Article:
want to test the engine under load, moor alongside with your stern
pointed towards open water please, rig a strong bow spring to keep you
there and test the engine on the boat. One can keeep that up for as
long as people near by are willing to put up with the noise.
>you will have trouble with plug oiling
A bandaid is platinum point plugs. Those fine wires can run very hot,
and cool fast enough to avoid preignition, and they don't burn up. The
auto makers recomment you change them every 100k miles.
>>I know I can buy them, but I am sure there are some groups like with
>>the A4 that share them and talk up a storm!
Depends on how you feel about stealing. And it would be pretty easy to
But can you get them for a motor that requires 18mm plugs?
I rebuilt an old segull once. My big mistake was neglecting the
ignition system. And the coil was bad making it real hard to start.
I luckly found a guy way back with a spare. If you were a coil
winding type of shop you just might get one rebuilt. It was super easy
to start with the new coil.
It also had a leaky carburater. Gas would leak out the little hole on
the side. Implying a bad float or float needle valve. The float was
perfect, the valve was not. I was real upset at the cost of a new
carburator so i got mad and got a hammer and peened the needle into
the seat with a tap of a small hammer. Believe it of not, the floated
needle then worked perfectly with no overfloaws. A light hammer job:)
I could not believe it. It saved half the cost of a new outboard.
Parts are hell.
The little impeller housing for the water pump was all corroaded due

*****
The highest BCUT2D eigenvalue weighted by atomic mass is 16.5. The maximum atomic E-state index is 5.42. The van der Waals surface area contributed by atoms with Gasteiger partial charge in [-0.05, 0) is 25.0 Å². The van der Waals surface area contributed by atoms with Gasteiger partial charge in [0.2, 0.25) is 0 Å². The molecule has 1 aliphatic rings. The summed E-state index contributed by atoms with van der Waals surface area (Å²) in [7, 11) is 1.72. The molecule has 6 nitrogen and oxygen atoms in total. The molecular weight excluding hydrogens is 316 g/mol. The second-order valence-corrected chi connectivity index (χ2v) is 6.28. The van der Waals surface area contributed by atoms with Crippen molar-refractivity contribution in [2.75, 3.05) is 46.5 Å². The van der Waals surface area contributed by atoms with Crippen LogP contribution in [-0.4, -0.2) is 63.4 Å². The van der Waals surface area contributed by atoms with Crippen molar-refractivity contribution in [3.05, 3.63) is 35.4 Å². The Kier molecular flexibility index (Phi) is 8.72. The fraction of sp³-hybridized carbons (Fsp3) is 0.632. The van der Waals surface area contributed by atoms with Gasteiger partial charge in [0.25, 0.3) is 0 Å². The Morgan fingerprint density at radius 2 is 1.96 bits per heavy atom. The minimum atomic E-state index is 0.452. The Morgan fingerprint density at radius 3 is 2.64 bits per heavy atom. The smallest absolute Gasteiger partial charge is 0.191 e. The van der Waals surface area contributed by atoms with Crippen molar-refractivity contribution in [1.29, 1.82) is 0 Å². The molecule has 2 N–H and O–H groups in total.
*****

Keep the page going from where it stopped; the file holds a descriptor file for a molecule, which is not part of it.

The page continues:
to heavy salt water uasge. Dismantling thelower unit revealed a
perfect hard plastic impeller that never makes contact with the
housing sides by design. It is a durable plastic likely to not be
ever an issue unless age makes it crack. Although salt water can clog
all water passages eventually after a season of hard usage.
The leaky gear box shaft seal is an issue. Adding oil every day
stinks. You just have to live with the issue and add or check the oil
every other day after heavy usage. I neglected the issue and burned
out the upper pinion gear. Parts were findable twenty years ago. Now a
days a new set, just might mean a new outboard would be a better
It should be considered a style of outboarding I believe. Seagulling
arround and all. A lightweight four horse power johnson is a good
Good question. Wouldn't be that hard to bore out the hole a bit, to
the closest available larger size. Certainly plenty of metal around
the existing hole. I mean it isnt' a hemi with the biggest possible
valves. Two strokes are mostly flatheads.
>It should be considered a style of outboarding I believe. Seagulling
>arround and all. A lightweight four horse power johnson is a good
I understand parts are ridiculously expensive on those too.
>>> A bandaid is platinum point plugs....
>>But can you get them for a motor that requires 18mm plugs?
>Good question. Wouldn't be that hard to bore out the hole a bit, to
>the closest available larger size...
Uh? 14 mm plugs are the usual platinum offering, I believe.
An adaptor might do the job.
>Uh? 14 mm plugs are the usual platinum offering, I believe.
>An adaptor might do the job.
I didn't know that. I do know they are great, are pretty much immune
to fouling and last at least 100 000 miles, which i just as well,to
since it takes two hours on my current ride. My 75 Volvo had a lot
under the hood, but plugs took five minutes. It always had room for
the tools and a hand, and you never had to take stuff off to get at
other stuff. The good old days were when you could work on the motor.
Stuff like brakes haven't changed and the shade tree mechanics can
still work on them.